The Scripps scientists are the leaders in climate change research that was founded by Charles Keeling.
      The United Nation’s climate chief Christiana Figueres weighed in on the new measurements at a climate meeting on Monday with “a heightened sense of urgency.” Countries from around the world are meeting to negotiate a climate treaty by 2015 that would take effect by 2020.
     Mauna Loa Observatory is a premier atmospheric research facility that has been continuously monitoring and collecting data related to atmospheric change since the 1950s. According to its website at www.esrl.noaa.gov/gmd/obop/mlo, “The undisturbed air, remote location, and minimal influences of vegetation and human activity at MLO are ideal for monitoring constituents in the atmosphere that can cause climate change. The observatory is part of the National Oceanic and Atmospheric Administration-Earth System Research Laboratory-Global Monitoring Division.”
      According to the scientists, the measurements of CO2 on Mauna Loa are unaffected by current emissions from Kilauea Volcano.

Olson Trust land manager John Cross discussed plans for a hydroelectric
plant using water from plantation water sources during yesterday's Ka`u
Moutain Water Systems Hike. Photos by Andrew Richard Hara
FUNDING TO CONTINUE TO BATTLE the coffee berry borer has passed the state Legislature. HB353 appropriates $250,000 in matching funds for each of the next two fiscal years for the Department of Agriculture to research and develop methods for the prevention and treatment of coffee berry borer infestations. It also appropriates $300,000 in matching funds for the upcoming fiscal year for the Department of Agriculture to fund efforts to control and mitigate damage from coffee berry borer infestation. In order for the funds to be available, they must be matched dollar-for-dollar by private or other government sources.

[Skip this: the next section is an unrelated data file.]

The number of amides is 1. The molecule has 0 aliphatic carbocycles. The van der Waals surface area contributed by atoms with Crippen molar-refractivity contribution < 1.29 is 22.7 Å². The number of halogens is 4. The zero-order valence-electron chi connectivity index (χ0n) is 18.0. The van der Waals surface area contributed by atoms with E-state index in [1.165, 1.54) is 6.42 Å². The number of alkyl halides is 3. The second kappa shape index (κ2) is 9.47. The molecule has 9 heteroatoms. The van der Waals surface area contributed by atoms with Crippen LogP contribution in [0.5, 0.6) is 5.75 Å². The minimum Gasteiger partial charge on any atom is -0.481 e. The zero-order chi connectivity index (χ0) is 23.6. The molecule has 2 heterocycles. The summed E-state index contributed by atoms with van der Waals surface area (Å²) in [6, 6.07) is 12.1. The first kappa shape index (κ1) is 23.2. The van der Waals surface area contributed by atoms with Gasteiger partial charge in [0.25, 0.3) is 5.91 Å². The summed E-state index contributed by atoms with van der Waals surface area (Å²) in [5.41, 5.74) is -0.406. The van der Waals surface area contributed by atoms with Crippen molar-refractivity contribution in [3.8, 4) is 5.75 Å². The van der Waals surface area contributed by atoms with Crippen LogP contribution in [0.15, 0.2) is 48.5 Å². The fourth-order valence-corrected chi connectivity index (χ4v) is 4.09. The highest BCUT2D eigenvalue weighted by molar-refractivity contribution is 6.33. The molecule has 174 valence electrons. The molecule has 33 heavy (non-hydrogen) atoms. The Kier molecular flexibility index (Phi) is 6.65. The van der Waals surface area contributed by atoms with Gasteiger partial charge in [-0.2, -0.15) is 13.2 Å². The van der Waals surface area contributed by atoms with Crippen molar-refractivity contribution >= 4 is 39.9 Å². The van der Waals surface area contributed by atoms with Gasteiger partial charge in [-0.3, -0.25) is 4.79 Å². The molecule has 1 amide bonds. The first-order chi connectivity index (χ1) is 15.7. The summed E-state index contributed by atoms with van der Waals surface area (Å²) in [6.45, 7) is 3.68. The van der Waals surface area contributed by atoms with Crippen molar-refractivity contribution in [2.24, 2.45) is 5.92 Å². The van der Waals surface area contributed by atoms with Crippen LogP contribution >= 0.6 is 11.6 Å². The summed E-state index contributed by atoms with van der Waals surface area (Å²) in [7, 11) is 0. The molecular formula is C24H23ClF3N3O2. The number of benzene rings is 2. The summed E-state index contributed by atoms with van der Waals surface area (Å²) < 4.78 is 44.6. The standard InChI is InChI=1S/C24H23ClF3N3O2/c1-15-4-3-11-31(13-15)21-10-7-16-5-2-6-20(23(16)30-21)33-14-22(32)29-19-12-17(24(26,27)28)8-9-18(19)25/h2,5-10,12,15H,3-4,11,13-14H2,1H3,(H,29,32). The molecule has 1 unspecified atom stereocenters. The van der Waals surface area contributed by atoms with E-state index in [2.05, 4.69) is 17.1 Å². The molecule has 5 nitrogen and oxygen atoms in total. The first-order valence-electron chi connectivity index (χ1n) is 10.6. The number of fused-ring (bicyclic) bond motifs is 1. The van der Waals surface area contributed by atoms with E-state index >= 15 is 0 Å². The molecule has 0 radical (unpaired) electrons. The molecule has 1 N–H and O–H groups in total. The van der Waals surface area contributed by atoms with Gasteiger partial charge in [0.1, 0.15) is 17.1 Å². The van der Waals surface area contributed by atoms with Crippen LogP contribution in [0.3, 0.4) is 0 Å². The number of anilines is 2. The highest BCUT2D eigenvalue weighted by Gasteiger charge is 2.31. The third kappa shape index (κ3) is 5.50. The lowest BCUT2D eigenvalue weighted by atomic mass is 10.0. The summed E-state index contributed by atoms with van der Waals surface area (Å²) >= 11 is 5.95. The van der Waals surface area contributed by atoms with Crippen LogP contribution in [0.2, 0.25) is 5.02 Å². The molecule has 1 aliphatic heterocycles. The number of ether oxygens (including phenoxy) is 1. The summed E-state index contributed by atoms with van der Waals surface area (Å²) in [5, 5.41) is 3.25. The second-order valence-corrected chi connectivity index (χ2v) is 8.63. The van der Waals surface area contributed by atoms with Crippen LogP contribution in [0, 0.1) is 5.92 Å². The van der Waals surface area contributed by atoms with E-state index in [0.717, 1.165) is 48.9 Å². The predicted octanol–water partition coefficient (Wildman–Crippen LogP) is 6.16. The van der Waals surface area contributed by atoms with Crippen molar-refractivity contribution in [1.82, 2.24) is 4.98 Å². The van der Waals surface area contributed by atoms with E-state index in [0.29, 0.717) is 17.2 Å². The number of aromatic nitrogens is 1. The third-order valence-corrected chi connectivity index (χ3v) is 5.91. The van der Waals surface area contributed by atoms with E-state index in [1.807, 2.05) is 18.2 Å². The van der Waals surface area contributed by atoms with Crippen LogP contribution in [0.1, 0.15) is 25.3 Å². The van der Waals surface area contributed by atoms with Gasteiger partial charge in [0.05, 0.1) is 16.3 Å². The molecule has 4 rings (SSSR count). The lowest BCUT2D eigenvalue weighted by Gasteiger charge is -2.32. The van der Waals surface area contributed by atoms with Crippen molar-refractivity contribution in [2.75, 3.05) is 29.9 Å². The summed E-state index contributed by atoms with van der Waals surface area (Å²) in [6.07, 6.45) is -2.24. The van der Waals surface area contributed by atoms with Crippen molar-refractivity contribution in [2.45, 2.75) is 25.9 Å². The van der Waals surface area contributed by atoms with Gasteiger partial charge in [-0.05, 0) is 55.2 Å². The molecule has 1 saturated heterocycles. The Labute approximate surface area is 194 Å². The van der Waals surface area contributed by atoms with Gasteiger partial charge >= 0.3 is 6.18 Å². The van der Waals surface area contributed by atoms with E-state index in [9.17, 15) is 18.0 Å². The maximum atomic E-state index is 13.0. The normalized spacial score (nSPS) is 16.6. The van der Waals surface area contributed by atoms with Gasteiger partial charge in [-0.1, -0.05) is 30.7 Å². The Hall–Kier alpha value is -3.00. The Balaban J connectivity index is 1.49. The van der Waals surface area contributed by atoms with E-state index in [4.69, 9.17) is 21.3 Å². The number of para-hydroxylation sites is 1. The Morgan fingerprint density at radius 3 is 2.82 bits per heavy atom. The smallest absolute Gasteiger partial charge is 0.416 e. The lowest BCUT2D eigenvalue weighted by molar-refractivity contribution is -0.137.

The Nature Conservancy Hawai`i Island director Shalan Crysdale talked
about rainforest preservation.
THE KA`U MOUNTAIN WATER SYSTEMS HIKE yesterday led walkers from 25 to 75 years of age onto old plantation trails, into the rainforest above Wood Valley Road and to old tunnels and water systems once used to carry sugar cane to the Pahala sugar mill. The event, one of many during the ten days of the Ka`u Coffee Festival, sold out, and Ka`u Coffee Mill representatives said they plan to offer the hike on a regular basis.